Free speech and the Internet: A fish story

A legal dispute between online aquatic plant enthusiasts and a pet supply store illustrates the perils of casual opining on the Web.

Published April 4, 2002 8:30PM (EST)

This is a legal thriller set in a fishbowl.

It's the story of a multi-million dollar lawsuit that has transformed a sleepy online community of aquatic plant gardeners into a hotbed of accusations of libel, conspiracy, defamation, computer hacking, infringement on freedom of speech and even death threats.

The plaintiff in the case of Robert Novak vs. APD List Members, filed last May in a federal court in New York, seeks damages of more than $15 million. The FBI has even been notified, although there is no public evidence to date that it is conducting an investigation.

"I've been an attorney for over 20 years, and I have rarely seen anything that's as frivolous as this is," says John Benn, a lawyer and aquarist in Sheffield, Ala., who collects monies for the legal defense of the defendants named in the case. So far, says Benn, the defense fund has raised more than $14,000 from online sympathizers around the globe.

But now the defense fund itself has become a legal target -- and that raises questions of just what kind of comments are protected speech on the Internet, and how far a company can go in attempting to guard its trademarks. For Benn, the lawsuit may be frivolous, aimed at stifling criticism, but for Robert Novak, the founder and owner of, the reputation of a company is at stake.

The aquatic plant spat may be just another online brush fire, but the issues at the heart of the struggle reach far. The Internet makes it easy to express your opinion; anyone who's ever been caught in the cross fire of an all-out flame war knows that. But does it make it too easy? And when litigation follows flaming words, how far will an online community go to fight back?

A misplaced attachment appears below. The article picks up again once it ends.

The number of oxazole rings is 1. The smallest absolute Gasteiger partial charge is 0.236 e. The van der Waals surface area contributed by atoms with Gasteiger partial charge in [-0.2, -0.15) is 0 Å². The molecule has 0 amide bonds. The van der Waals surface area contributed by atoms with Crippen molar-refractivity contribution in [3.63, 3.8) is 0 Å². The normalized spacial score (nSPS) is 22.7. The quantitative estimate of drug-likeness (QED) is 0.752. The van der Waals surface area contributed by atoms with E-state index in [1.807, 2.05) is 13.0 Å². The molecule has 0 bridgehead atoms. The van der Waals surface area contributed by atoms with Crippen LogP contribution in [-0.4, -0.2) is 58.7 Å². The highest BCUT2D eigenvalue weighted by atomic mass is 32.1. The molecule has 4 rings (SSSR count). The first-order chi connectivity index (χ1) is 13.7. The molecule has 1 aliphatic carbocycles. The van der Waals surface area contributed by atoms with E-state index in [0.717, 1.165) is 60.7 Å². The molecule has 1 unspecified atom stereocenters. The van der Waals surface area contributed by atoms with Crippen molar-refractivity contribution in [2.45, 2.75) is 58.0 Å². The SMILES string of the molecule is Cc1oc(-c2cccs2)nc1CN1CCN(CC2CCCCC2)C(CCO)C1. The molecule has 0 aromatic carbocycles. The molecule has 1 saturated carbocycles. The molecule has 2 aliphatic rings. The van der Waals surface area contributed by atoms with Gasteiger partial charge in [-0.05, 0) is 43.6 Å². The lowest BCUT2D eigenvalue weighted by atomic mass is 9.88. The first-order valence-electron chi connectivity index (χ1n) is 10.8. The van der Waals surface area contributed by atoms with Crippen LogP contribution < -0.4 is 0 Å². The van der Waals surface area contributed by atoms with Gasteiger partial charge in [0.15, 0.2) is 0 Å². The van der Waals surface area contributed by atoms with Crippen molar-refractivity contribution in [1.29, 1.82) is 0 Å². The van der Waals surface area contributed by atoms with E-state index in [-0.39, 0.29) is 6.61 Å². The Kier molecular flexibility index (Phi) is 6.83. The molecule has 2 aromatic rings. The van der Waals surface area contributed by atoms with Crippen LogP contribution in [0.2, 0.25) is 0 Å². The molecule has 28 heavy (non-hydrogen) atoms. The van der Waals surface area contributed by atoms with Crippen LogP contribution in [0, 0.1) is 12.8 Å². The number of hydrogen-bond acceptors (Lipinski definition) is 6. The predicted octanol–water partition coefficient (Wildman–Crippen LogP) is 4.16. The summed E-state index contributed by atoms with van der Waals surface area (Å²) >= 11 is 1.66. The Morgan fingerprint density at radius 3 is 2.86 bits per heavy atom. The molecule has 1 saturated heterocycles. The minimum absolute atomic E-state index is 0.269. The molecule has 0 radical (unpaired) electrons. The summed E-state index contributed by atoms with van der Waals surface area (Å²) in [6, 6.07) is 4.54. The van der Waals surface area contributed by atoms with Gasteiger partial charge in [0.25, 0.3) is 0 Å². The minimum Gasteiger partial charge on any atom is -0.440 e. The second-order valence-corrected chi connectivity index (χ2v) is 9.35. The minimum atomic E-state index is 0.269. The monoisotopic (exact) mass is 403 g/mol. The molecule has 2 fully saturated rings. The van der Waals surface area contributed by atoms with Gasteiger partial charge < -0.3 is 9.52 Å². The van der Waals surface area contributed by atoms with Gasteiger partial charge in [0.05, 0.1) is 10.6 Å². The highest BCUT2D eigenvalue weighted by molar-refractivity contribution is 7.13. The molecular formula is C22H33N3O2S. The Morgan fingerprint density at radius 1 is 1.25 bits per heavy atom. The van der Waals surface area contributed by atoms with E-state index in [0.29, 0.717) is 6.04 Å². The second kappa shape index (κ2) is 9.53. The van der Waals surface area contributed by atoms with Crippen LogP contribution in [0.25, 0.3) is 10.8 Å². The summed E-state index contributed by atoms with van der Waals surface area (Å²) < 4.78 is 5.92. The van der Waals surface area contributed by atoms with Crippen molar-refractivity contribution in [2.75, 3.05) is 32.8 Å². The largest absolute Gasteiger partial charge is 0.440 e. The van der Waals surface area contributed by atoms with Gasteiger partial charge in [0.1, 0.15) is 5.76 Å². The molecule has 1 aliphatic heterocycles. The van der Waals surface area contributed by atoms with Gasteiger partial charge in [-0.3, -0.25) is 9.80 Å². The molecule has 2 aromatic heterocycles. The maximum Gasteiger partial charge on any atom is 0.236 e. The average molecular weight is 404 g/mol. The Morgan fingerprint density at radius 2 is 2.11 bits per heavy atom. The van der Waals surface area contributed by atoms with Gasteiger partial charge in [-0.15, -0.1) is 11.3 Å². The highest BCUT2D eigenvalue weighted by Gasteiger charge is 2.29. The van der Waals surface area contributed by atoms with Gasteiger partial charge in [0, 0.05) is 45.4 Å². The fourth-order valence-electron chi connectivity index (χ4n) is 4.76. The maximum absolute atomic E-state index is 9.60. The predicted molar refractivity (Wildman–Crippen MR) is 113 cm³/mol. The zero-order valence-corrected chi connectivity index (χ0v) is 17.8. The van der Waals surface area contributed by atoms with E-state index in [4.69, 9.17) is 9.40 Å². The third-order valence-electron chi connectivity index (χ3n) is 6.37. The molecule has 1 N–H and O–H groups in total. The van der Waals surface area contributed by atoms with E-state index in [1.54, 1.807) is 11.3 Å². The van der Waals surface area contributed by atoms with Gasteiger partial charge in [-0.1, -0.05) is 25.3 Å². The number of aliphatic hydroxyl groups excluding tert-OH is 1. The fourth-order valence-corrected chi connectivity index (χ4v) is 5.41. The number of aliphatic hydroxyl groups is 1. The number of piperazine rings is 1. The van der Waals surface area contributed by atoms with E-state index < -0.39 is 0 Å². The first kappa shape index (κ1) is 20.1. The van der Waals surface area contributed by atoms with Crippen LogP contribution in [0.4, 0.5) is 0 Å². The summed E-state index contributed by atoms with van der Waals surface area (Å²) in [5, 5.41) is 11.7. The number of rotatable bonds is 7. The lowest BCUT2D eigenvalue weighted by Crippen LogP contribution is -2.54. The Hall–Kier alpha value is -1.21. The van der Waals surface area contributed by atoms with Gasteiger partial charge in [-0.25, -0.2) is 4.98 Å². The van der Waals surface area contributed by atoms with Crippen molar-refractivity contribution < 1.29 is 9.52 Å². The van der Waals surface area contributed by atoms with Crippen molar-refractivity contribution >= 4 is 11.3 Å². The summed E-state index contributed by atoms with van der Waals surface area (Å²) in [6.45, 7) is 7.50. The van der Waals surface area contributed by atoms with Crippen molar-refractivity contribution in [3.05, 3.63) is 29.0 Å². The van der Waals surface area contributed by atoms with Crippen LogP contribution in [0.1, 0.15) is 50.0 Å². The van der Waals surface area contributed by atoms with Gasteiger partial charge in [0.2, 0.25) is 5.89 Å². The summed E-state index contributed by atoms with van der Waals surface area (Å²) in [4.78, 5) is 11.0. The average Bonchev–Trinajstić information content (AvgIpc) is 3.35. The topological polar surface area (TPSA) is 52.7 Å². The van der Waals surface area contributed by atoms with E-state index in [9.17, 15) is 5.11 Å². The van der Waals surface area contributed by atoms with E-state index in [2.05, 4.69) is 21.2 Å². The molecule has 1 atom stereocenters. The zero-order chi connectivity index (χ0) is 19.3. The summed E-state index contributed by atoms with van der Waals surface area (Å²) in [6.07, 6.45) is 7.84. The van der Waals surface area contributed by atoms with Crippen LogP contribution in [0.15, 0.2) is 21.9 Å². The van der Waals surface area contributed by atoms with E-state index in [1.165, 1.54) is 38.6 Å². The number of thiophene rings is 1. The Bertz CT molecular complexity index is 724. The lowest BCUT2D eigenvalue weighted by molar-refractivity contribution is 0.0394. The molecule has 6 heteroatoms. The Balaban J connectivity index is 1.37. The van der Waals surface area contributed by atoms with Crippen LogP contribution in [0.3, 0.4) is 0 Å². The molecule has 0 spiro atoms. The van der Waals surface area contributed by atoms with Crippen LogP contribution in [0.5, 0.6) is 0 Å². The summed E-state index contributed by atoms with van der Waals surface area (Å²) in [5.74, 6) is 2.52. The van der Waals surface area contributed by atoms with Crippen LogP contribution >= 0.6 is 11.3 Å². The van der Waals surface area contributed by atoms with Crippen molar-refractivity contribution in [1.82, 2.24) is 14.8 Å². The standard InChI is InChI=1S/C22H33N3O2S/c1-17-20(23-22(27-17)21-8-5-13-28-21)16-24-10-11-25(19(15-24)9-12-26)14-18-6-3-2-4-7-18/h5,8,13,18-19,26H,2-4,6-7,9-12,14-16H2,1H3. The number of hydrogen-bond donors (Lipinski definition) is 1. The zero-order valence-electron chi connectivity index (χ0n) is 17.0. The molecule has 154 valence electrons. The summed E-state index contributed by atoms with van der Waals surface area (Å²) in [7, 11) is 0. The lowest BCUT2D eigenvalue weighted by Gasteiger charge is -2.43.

The hot water started with a simple post to an Internet mailing list frequented by people whose idea of a good time is growing plants underwater.

The chatter on the Aquatic Plant Digest (APD) mailing list typically runs to tame fare like algae, platyphylla, nematodes, snails and African frogs. But in typical online forum fashion, the aquarists also swap information about their experiences with the companies from which they've bought plants or supplies.

On May 15, 2001, according to court documents, Dan Resler, a computer scientist at Virginia Commonwealth University in Richmond, posted a message that made a blunt recommendation: "Thinking of buying plants from Pet Warehouse? Don't." He went on to detail his gripes about the company's customer service, based on what he said was a delayed shipment of plants he'd ordered.

Resler -- apparently realizing he'd left out an "s" in his original post -- later followed up with this amendment: "to clarify: Pet Warehouse OK, Pets Warehouse NOT."

In classic Net slambook fashion, other members of the list responded to Resler's messages by sharing their own experiences with Pets Warehouse. One post on May 22, 2001, as recorded in court documents, quotes Sean Carney of Weslaco, Texas, sloganeering: "Remember petSWEARhouse, buy their plants and you'll be swearing!"

Hyperbolic, unfiltered group gripes about corporations (or anything else) are the sort of thing the Net facilitates. In fact, entire companies have been started based on the premise that if customers with similar interests can speak freely to each other about companies and their products, both consumers and businesses will benefit.

But Robert Novak, the owner of the Pets Warehouse trademark, which is used both by an actual pet store in Long Island, N.Y., and by the e-commerce site, did not appreciate the public criticism.

"We don't like our company name being disparaged or libeled. Who would? If somebody said you were a pedophile, I don't think that you'd say that's OK," Novak said in an interview. "We don't appreciate being called dishonest."

In his court filing, Novak attests that he tried to respond to the posts -- he'd been a subscriber to the list for a number of years -- but "APD maliciously blocked the e-mails sent to the mail list by the plaintiff thus not afford [sic] him an opportunity to defend himself."

Mark Rosenstein, the owner and founder of Active Windows Productions, the company that hosts the list and its archives, says that Novak's responses bounced only because they contained files with attachments, not because of who they were from or what they said.